The Mindfulness Blog

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The Walk Of Life

A tip of the hat to the Dire Straits band, and the wonderfully talented Mark Knopfler-- I am a big time fan of both. And I'm also an admirer of the video accompanying the song, which features a variety of sports players as they stumble and fumble their way through a number of seemingly routine situations, only to end up later, perfectly executing their intended actions. Getting it "wrong", then persisting, and ultimately getting it "right".

For the longest time-- for at least as long as I've been alive-- living life has been an active endeavor. And for many of us, that remains the case. But to my mind, just doing it (ala the Nike slogan) is only half of what living life is all about. The other half is thinking about, or feeling what we're doing. Observing and understanding our thoughts and feelings, while we're otherwise occupied by "doing it".

I'm talking about the mind part of the mind/body well-being dichotomy that we've all heard about, but given short shrift. Why do we do that? Most likely, because that's what we've been historically taught by our parents, our teachers and our employers. Maybe we can begin telling ourselves something different? And maybe by doing that, our parents, teachers and employers will change? Maybe we can influence the influencers, as we go about the process of creating the "new normal"?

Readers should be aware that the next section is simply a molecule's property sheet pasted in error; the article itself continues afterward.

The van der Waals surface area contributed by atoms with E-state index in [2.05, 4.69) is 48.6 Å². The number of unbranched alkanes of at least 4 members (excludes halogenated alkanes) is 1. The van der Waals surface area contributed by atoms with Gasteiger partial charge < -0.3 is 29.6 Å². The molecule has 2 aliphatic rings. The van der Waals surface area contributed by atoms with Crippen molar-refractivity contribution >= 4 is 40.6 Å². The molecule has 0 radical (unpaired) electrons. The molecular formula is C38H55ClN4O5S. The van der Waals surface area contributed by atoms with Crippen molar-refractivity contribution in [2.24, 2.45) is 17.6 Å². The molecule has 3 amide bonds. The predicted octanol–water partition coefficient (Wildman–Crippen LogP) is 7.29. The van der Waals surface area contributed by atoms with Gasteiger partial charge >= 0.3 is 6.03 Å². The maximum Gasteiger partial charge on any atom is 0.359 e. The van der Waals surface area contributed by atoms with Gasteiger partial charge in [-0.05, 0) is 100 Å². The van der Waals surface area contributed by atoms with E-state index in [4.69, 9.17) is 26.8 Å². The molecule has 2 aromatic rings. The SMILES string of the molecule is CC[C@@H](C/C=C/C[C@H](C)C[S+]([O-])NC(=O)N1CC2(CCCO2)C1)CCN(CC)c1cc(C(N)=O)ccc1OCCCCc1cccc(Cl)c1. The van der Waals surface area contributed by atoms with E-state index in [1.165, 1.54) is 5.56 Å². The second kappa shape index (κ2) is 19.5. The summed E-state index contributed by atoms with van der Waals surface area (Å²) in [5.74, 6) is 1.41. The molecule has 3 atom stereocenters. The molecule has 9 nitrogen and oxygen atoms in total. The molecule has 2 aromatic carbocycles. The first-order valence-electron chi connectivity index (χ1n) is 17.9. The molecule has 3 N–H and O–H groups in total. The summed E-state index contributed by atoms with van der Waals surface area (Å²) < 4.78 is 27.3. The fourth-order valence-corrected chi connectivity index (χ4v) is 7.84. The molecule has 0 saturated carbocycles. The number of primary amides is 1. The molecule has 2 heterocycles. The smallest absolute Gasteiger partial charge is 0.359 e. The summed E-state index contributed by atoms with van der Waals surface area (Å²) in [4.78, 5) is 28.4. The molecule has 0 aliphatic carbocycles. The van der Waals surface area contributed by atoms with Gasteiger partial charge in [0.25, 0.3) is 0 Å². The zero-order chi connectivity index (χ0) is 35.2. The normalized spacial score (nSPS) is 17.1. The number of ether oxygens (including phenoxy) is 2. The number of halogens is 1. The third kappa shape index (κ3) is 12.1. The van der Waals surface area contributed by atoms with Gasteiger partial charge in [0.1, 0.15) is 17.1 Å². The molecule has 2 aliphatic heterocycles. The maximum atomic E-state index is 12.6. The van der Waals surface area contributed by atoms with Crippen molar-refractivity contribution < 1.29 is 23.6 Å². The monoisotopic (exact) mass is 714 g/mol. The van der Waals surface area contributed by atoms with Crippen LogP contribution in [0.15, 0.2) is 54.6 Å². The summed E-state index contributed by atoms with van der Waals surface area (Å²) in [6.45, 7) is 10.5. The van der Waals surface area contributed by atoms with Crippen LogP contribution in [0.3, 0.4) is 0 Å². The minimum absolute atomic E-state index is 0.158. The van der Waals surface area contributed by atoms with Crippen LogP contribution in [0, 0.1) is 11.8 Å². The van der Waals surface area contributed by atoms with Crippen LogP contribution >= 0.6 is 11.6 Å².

I don't advocate throwing the proverbial baby out with the bathwater-- I like the baby (the doing of things), a lot. But I do believe we should change the water, by elevating the importance of improving the fitness of our minds, as well as caring about the fitness of our bodies. Isn't that what well-being is all about?

And as we begin to walk that walk, we can start by including the concern of mental health as a necessary component of mind/body health. Not only medically-diagnosable mental health conditions (what I refer to as "hard" concerns), but also the non-medical conditions (what I refer to as "soft" concerns) that plague the legal profession and so many other business professions. "Soft" concerns like stress, rumination, catastrophization, general anxiety and workplace burnout-- conditions that, anecdotally, plague many of us, and may be fertile ground for later "hard" concerns.

That's where mindfulness and meditation can come into the well-being picture, if we're open to letting that happen. The legal profession is notoriously slow to adopt new ideas or practices, and much of the business world is not much different. Institutionally, there is an increasing willingness to talk about well-being (e.g. the growing number of law firms that have signed the ABA-endorsed Well-Being Pledge), but there is little corresponding willingness to budget for, and act upon, those expressed intentions.

It's time to put our money where our mouths are, and make mental/emotional fitness a priority, alongside physical fitness. Life's about changing-- nothing ever stays the same. Let's start walking the walk!


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